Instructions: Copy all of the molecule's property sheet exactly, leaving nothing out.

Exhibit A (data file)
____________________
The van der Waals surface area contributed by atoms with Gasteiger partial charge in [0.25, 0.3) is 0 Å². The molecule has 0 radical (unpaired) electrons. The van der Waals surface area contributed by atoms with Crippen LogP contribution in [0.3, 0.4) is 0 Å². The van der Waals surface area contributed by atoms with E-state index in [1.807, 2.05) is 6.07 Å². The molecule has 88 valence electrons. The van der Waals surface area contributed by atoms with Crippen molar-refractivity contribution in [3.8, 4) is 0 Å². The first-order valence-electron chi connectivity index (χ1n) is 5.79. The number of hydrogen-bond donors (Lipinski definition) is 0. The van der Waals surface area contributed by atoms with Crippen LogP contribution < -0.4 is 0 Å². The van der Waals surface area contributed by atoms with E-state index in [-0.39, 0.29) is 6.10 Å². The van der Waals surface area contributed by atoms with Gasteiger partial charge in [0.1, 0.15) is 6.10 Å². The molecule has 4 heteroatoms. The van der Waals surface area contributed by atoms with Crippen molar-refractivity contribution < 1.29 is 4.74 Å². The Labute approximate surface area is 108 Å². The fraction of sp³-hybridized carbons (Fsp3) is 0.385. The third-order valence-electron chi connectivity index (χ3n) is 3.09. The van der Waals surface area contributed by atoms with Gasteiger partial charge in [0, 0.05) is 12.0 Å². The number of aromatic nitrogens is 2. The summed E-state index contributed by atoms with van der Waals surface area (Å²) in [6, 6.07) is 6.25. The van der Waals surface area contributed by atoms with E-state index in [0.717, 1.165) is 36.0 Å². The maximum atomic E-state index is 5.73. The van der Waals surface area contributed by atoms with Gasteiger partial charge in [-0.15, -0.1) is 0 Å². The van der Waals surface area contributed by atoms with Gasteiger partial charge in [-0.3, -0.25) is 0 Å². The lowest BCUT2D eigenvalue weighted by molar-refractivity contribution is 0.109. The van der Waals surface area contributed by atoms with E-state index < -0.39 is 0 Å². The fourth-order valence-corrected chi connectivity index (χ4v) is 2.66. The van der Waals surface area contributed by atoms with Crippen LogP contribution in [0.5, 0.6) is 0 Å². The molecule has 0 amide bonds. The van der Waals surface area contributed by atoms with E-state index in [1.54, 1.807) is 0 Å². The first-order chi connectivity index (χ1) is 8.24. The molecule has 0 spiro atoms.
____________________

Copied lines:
The van der Waals surface area contributed by atoms with Gasteiger partial charge in [0.25, 0.3) is 0 Å². The molecule has 0 radical (unpaired) electrons. The van der Waals surface area contributed by atoms with Crippen LogP contribution in [0.3, 0.4) is 0 Å². The van der Waals surface area contributed by atoms with E-state index in [1.807, 2.05) is 6.07 Å². The molecule has 88 valence electrons. The van der Waals surface area contributed by atoms with Crippen molar-refractivity contribution in [3.8, 4) is 0 Å². The first-order valence-electron chi connectivity index (χ1n) is 5.79. The number of hydrogen-bond donors (Lipinski definition) is 0. The van der Waals surface area contributed by atoms with Crippen LogP contribution < -0.4 is 0 Å². The van der Waals surface area contributed by atoms with E-state index in [-0.39, 0.29) is 6.10 Å². The van der Waals surface area contributed by atoms with Gasteiger partial charge in [0.1, 0.15) is 6.10 Å². The molecule has 4 heteroatoms. The van der Waals surface area contributed by atoms with Crippen molar-refractivity contribution < 1.29 is 4.74 Å². The Labute approximate surface area is 108 Å². The fraction of sp³-hybridized carbons (Fsp3) is 0.385. The third-order valence-electron chi connectivity index (χ3n) is 3.09. The van der Waals surface area contributed by atoms with Gasteiger partial charge in [0, 0.05) is 12.0 Å². The number of aromatic nitrogens is 2. The summed E-state index contributed by atoms with van der Waals surface area (Å²) in [6, 6.07) is 6.25. The van der Waals surface area contributed by atoms with E-state index in [0.717, 1.165) is 36.0 Å². The maximum atomic E-state index is 5.73. The van der Waals surface area contributed by atoms with Gasteiger partial charge in [-0.15, -0.1) is 0 Å². The van der Waals surface area contributed by atoms with Gasteiger partial charge in [-0.3, -0.25) is 0 Å². The lowest BCUT2D eigenvalue weighted by molar-refractivity contribution is 0.109. The van der Waals surface area contributed by atoms with E-state index < -0.39 is 0 Å². The fourth-order valence-corrected chi connectivity index (χ4v) is 2.66. The van der Waals surface area contributed by atoms with Crippen LogP contribution in [0.5, 0.6) is 0 Å². The molecule has 0 amide bonds. The van der Waals surface area contributed by atoms with E-state index in [1.54, 1.807) is 0 Å². The first-order chi connectivity index (χ1) is 8.24. The molecule has 0 spiro atoms.